The second piece, Seth Freed Wessler’s “Developers Found Graves in the Virginia Woods. Authorities Then Helped Erase the Historic Black Cemetery,” published 16 December 2022 by ProPublica, recounts in painful detail the connivance of local government, private archaeology firms, and Microsoft Corporation to clear out a African-American family cemetery standing in the way of a datacenter expansion.

50 ways you can help Lane Street Project.

The headstones of Della Hines Barnes and Dave Barnes, Odd Fellows Cemetery, September 2021.

  1. Join a clean-up.
  2. Bring a friend.
  3. Amplify our message.
  4. Follow Lane Street Project on Instagram or Facebook.
  5. Drop off coffee or hot chocolate or water for volunteers working at a clean-up.
  6. Bring doughnuts or other snacks to a clean-up.
  7. Donate money [Cashapp $blackwideawake] for supplies, tools, equipment, and professional services.
  8. Donate supplies, tools, equipment, and professional services.
  9. Bring a group of your church members to a clean-up.
  10. Visit and pay your respects.
  11. Leave flowers.
  12. Fill a bag with trash or debris.
  13. Cut 25 wisteria vines.
  14. Photograph a headstone and record its information.
  15. Record a headstone’s GPS location.
  16. Clear a section of fence.
  17. Tag us: #lanestreetproject
  18. Bring your fraternity or sorority members to a clean-up.
  19. Interview an elder about their memories of the cemeteries.
  20. Pay for a roll-off bin for a clean-up day.
  21. Bring your classmates to a clean-up.
  22. Wear a mask.
  23. Bring your alumni group to a clean-up.
  24. “Adopt” a grave or family plot, and keep it clean and neat.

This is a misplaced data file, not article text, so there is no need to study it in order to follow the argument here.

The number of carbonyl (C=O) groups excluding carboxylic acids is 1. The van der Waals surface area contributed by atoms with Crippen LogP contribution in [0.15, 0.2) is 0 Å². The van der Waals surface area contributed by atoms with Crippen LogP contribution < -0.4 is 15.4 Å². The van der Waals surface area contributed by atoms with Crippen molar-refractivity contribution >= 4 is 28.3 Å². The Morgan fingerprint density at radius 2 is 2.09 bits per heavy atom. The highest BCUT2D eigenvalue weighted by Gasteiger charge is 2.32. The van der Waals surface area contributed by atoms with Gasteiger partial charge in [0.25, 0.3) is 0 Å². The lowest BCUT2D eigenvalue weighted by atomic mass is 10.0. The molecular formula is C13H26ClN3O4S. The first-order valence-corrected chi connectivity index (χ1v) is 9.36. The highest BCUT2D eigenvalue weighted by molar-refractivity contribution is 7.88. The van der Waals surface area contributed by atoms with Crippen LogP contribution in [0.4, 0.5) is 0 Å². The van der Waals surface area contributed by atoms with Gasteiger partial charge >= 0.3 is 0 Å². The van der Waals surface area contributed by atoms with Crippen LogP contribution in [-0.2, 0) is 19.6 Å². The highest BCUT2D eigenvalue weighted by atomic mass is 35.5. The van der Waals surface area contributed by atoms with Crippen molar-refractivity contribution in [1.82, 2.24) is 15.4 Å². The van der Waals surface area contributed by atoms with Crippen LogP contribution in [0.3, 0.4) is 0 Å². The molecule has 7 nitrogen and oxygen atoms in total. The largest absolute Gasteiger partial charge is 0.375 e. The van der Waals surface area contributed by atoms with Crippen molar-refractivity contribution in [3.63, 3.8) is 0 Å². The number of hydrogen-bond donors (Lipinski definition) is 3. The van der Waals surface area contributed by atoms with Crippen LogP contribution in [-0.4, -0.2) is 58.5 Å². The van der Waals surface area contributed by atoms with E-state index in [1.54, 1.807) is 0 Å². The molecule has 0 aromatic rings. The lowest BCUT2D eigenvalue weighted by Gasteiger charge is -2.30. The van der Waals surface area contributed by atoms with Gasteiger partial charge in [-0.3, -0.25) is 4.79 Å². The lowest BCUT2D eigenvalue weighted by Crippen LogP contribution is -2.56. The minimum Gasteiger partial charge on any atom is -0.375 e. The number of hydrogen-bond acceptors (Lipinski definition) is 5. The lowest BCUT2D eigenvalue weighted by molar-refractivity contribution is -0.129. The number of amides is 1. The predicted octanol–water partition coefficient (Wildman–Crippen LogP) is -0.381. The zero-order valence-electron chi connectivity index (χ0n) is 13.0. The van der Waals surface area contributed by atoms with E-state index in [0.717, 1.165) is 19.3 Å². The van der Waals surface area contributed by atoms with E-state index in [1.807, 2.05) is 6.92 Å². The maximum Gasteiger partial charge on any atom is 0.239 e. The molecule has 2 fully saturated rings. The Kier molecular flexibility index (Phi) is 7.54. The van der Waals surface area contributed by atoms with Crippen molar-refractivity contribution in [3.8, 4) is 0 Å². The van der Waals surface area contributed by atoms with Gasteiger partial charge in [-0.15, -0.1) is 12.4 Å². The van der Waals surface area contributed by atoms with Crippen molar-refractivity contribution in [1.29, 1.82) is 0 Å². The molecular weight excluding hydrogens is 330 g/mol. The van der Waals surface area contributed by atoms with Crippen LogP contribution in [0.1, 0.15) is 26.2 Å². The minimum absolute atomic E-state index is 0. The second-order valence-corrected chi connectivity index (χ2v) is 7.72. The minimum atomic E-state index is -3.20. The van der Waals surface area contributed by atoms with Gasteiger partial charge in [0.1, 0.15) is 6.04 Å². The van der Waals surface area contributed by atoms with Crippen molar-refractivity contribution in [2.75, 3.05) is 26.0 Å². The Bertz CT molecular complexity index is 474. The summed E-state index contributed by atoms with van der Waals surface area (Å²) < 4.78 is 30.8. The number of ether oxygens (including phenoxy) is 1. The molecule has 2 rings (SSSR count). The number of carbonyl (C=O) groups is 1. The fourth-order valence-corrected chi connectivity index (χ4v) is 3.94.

25. Bring your co-workers to a clean-up.
  26. Pour libations.
  27. Find out if you have people buried here.
  28. Speak truth to power.
  29. Bring your motorcycle club to a clean-up.
  30. Pray for the thousands buried in Odd Fellows, Vick, and Rountree Cemeteries.
  31. Honor your ancestors.
  32. Bring your fellow veterans to a clean-up. (There are many buried here.)
  33. Ask your councilperson to support efforts to reclaim Odd Fellows Cemetery.
  34. Buy Lane Street Project merchandise. The proceeds will benefit clean-up work.
  35. Bring your fellow Masons or Eastern Stars to a clean-up.
  36. Help us install fence art.
  37. Ask your councilperson to support efforts to redress harm done to Vick Cemetery.
  38. Ask us what we need.
  39. Bring your Scout troop or other youth group to a clean-up.
  40. Read about the histories of Wilson’s African-American cemeteries in Black Wide-Awake.
  41. Observe safety rules when working a clean-up.
  42. Watch your step.
  44. Clean headstones with water and a soft-bristled brush ONLY. No detergent. No soap.